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This article was written in 1916 when conditions were different. Even in
1916 its contents related only to Central India and did not claim to be true
of all of India. It has been archived for its historical value as well as for
the insights it gives into British colonial writing about the various communities
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From The Tribes And Castes Of The Central Provinces Of India

By R. V. Russell

Of The Indian Civil Service

Superintendent Of Ethnography, Central Provinces

Assisted By Rai Bahadur Hira Lal, Extra Assistant Commissioner

Macmillan And Co., Limited, London, 1916.

NOTE 1: The 'Central Provinces' have since been renamed Madhya Pradesh.

NOTE 2: While reading please keep in mind that all articles in this series have been scanned from a book. During scanning some errors are bound to occur. Some letters get garbled. Footnotes get inserted into the main text of the article, interrupting the flow. Readers who spot errors might like to correct them, and shift footnotes gone astray to their rightful place.

General notice

A small caste of cultivators and labourers found principally in the Chanda District and Berar and scattered over other localities. The Arakhs are considered to be an offshoot of the Pasi or Bahelia caste of hunters and fowlers. Mr. Crooke ^ writes of them : " All their tradi- tions connect them with the Pasis and Parasurama, the sixth Avatara of Vishnu. One story runs that Parasurama was bathing in the sea, when a leech bit his foot and caused it to bleed. He divided the blood into two parts ; out of one part he made the first Pasi and out of the second the first Arakh. Another story is that the Pasis were made out of the sweat {paslna) of Parasurama. While Para- surama was away the Pasi shot some animals with his bow, and the deity was so enraged that he cursed the Pasi, and swore that his descendants should keep pigs. This accounts ^ Tribes and Castes, art. Arakh.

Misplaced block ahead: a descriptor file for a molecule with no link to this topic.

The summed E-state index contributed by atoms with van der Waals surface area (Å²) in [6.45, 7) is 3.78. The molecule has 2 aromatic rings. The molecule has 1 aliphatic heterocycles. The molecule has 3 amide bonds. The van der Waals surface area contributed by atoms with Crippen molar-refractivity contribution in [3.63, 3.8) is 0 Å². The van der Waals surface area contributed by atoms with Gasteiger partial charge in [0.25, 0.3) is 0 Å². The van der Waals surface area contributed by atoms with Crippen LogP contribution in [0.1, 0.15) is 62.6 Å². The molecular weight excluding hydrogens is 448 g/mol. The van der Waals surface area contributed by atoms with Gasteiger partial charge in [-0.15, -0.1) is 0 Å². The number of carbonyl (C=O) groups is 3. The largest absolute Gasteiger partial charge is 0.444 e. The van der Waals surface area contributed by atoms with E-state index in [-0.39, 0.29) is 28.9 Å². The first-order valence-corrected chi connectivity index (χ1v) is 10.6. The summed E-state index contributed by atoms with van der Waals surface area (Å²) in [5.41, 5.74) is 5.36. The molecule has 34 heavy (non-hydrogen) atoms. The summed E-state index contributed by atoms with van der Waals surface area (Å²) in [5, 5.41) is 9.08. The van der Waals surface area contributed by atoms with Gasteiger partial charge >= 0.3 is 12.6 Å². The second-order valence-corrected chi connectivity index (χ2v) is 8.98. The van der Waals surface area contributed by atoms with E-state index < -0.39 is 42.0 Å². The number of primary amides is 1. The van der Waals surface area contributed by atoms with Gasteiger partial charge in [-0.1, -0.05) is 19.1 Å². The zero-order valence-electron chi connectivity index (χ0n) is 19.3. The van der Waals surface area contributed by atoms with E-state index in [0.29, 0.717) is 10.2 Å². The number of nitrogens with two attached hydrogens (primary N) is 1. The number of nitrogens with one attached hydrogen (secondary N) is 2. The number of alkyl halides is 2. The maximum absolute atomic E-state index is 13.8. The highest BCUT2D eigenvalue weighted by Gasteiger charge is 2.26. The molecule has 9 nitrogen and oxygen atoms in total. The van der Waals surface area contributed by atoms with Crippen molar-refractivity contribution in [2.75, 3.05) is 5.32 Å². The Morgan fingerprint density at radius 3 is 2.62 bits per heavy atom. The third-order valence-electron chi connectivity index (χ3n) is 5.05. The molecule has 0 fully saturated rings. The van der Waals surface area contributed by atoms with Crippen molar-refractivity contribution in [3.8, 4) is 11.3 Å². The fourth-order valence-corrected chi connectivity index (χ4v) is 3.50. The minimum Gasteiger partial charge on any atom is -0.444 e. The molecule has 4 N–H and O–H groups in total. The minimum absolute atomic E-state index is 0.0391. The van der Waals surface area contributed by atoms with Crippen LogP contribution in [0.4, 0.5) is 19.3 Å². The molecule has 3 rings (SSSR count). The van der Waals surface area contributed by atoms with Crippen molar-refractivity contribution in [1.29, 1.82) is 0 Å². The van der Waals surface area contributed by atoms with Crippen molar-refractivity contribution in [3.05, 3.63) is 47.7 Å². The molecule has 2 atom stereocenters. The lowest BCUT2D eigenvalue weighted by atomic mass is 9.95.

for the degradation of the Pfisis. Subsequently Parasurama sent for some Pfisis to help him in one of his wars ; but they ran away and hid in an arhar ' field and were hence called Arakhs." This connection with the Pasis is also recognised in the case of the Arakhs of Bcriir, of whom Mr. Kitts writes : " " The Arakhs found in Morsi are a race akin to the Bahelias. Their regular occupation is bird-catching and shikar (hunting). They do not follow Hindu customs in their marriages, but although they keep pigs, eat flesh and drink spirits, they will not touch a Chamar. They appear to be a branch of the Pasi tribe, and are described as a semi-Hinduised class of aborigines." In the Chanda District, however, the Arakhs are closely connected with the Gond tribe, as is evident from their system of exogamy. Thus they say that they are divided into the Matia, Tekam, Tesli, Godam, Madai, Sayam and Chorliu septs, worshipping respectively three, four, five, six, seven, eight and twelve gods ; and persons who worship the same number of gods cannot marry with one another. This system of divisions according to the different number of gods worshipped is found in the Central Provinces only among the Gonds and one or two other tribes like the Baigas, who have adopted it from them, and as some of the names given above are also Gondi words, no doubt need be entertained that the Arakhs of Chanda are largely of Gond descent. They are probably, in fact, the offspring of irregular connections between the Gonds and Pasis, who, being both frequenters of the forests, would naturally come much into contact with each other. And being disowned by the true Pasis on account of their defective pedigree, they have apparently set up as a separate caste and adopted the name of Arakh to hide the deficiencies of their ancestry.

The social customs of the Arakhs resemble those of other low Hindu castes, and need not be given in detail. Their weddings are held near a temple of Maroti, or if there be none such, then at the place where the Holi fire was lit in the preceding year. A bride-price varying from Rs. 25 to Rs. 40 is usually paid. In the case of the ' Cajanus indiciis. '^ BerCir Census Report (1881), p. 157.

marriage of a widow, the second husband goes to the house of the woman, where the couple are bathed and seated on two wooden boards, a branch of a cotton-plant being placed near them. The bridegroom then ties five strings of black glass beads round the woman's neck.

The dead are mourned for one day only, and a funeral feast is given to the caste- fellows. The Arakhs are a very low caste, but their touch does not convey impurity.

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